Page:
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First witness account emerges of Ethiopians fleeing conflict

Map locates the Tigray area
Map locates the Tigray area

NAIROBI – The sound of heavy weapons erupted across the Ethiopian border town, and immediately Filimon, a police officer, started to run.

Now, shaken and scared, he pauses when asked about his wife and two small children, ages 5 and 2. “I don’t know where my family is now,” he said, unsure if they were left behind in the fighting or are somewhere in the growing crowd of thousands of new refugees over the border in Sudan.

In an interview with The Associated Press by phone from Sudan on Thursday, the 30-year-old gave one of the first witness accounts from what experts warn is a brewing civil war with devastating humanitarian consequences. The conflict could draw in neighboring countries, too.

Filimon, who gave only his first name, said those attacking the Tigray regional town of Humera last week came from the direction of nearby Eritrea, though it was impossible to know whether the attackers were Eritrean forces.

Tigray regional leaders have accused Eritrea of joining the week-long conflict in the region at the request of Ethiopia’s federal government, which regards the Tigray government as illegal. Ethiopia has denied the involvement of Eritrean forces.

Filimon’s worries are far more immediate. After a day-long journey on foot with some 30 others fleeing, he has spent two days in Sudan, exposed to the sun and wind in a border town that is quickly becoming overwhelmed.

About 11,000 refugees have fled into Sudan, where authorities are preparing for up to 100,000, the United Nations refugee agency said Thursday.

Half of the refugees are children.

It was too early to collect statements from the refugees about the fighting, the agency said. Fleeing combatants were separated from civilians. Injured people — injured how, it was yet unclear - were being treated.

Tensions over the deadly conflict in Ethiopia are spreading well beyond its cut-off northern Tigray region, as the federal government said some 150 suspected “operatives” accused of seeking to “strike fear and terror” throughout the country had been detained. Hours later, police in Addis Ababa said they had arrested 242 people allegedly recruited “to cause terror in the capital.”

The government said the suspects “happen to be ethnically diverse,” but concerns remain high among ethnic Tigrayans amid reports of being singled out by authorities. “We don’t go to the office because they might also arrest us,” said one ethnic Tigrayan in the capital. “I'm in hiding, actually.”

Ethiopia’s parliament voted to remove immunity from prosecution for 39 top Tigray region officials, including its president, accusing them of revolting and “attacking the federal army.”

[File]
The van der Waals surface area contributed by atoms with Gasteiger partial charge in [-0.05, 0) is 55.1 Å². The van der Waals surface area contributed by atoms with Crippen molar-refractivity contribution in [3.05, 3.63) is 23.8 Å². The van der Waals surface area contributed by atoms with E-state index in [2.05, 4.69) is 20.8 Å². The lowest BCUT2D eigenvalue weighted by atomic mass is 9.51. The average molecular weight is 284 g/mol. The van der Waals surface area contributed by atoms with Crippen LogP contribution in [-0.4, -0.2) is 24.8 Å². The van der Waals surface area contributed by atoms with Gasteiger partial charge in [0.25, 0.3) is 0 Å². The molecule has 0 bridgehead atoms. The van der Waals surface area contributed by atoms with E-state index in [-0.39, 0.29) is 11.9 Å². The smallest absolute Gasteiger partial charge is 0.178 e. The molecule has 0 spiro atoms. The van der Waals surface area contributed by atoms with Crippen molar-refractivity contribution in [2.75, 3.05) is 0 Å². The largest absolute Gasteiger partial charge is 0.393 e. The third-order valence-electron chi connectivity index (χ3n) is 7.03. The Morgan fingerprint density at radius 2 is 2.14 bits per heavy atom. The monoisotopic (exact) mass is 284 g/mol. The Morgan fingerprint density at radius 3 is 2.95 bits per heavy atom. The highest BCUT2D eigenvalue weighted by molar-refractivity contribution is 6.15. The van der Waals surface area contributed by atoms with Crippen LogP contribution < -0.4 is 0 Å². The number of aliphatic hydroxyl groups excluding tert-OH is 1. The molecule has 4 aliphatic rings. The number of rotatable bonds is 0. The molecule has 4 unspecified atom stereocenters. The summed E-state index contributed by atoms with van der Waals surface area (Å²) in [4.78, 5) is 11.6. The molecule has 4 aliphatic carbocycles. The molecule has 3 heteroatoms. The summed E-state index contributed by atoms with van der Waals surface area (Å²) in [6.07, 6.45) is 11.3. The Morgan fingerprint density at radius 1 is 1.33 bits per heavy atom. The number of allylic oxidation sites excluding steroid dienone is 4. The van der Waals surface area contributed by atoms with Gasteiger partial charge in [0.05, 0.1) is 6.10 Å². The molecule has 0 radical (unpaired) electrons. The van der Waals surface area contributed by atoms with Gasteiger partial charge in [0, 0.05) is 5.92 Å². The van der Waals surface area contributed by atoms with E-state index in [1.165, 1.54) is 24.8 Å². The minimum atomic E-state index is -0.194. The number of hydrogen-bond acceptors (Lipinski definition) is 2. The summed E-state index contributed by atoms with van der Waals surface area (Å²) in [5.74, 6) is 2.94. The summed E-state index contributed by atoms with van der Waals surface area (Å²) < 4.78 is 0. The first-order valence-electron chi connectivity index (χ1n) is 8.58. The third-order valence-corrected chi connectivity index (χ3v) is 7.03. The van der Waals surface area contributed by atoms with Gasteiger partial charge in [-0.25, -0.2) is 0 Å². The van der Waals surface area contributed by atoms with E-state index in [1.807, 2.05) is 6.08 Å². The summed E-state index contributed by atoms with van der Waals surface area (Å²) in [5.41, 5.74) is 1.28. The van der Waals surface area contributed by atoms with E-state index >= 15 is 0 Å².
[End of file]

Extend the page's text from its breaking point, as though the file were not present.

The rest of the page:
Ethiopia’s Nobel Peace Prize-winning Prime Minister Abiy Ahmed is rejecting international pleas for negotiation and de-escalation, saying that cannot occur until the ruling “clique” of the Tigray People’s Liberation Front is removed and arrested and its heavily stocked arsenal is destroyed.

In a bloody sign of how volatile Ethiopia’s tensions have become, Amnesty International said it had confirmed that scores of civilians were “hacked to death” in Mai-Kadra town in the Tigray region on Monday night. It cited photos and videos of bodies strewn in the streets and witnesses who saw them. Amnesty International said it has not been able to confirm who was responsible.

Abiy on Thursday asserted that the western part of the Tigray region had been liberated, and accused the TPLF rulers of seeking to “destroy Ethiopia.” He accused the TPLF forces of abuses. Defense Minister Kenea Yadeta said a transitional administration will be set up in “rescued” areas, the Ethiopian News Agency reported.

The Tigray regional president, Debretsion Gebremichael, called on the population to mobilize and defend themselves. Tigray TV, aligned with the TPLF, asserted that fighter jets had bombed the Tekeze hydroelectric dam.

What appeared to be a sudden slide toward civil war has been months in the making. Abiy after taking office in 2018 announced sweeping political reforms that won him the Nobel but marginalized the TPLF, which had dominated Ethiopia’s ruling coalition. The TPLF later left the coalition and in September held a local election in defiance of the federal government.

Each side now regards the other as illegal, and each blames the other for starting the fighting.

Rallies occurred in multiple cities in support of the federal government’s military offensive. At a blood drive in Addis Ababa, donor Admasu Alamerew said that “I also want to pass my message to those people who are causing conflict and urge them to fear God and make peace.”

Communications and transport links remain severed in the Tigray region, making it difficult to verify claims, while the U.N. and others warn of a looming humanitarian disaster as food and fuel run short for millions of people.

The conflict risks drawing in Ethiopia’s neighbors, notably Sudan as well as Eritrea, which is at bitter odds with the TPLF. Experts fear that the Horn of Africa, one of the world’s most strategic regions, could be destabilized despite Abiy’s past peacemaking efforts.

Meanwhile, more than 1,000 citizens of various countries are stuck in the Tigray region, the U.N. has said. Long lines have appeared outside bread shops, and supply-laden trucks are stranded at its borders. Fuel is already being rationed.

Over the border in Sudan, thousands of Ethiopian refugees waited, few possessions in hand, as authorities hurried to find a place to host them.

“It’s just countryside. There’s nothing there. Everything will have to be provided,” said Charles Franzen, disaster response director for the aid group World Relief, whose largest program is in Sudan. At first, he said, for people who were already in a fragile stage, there will be a “fair amount of human suffering.”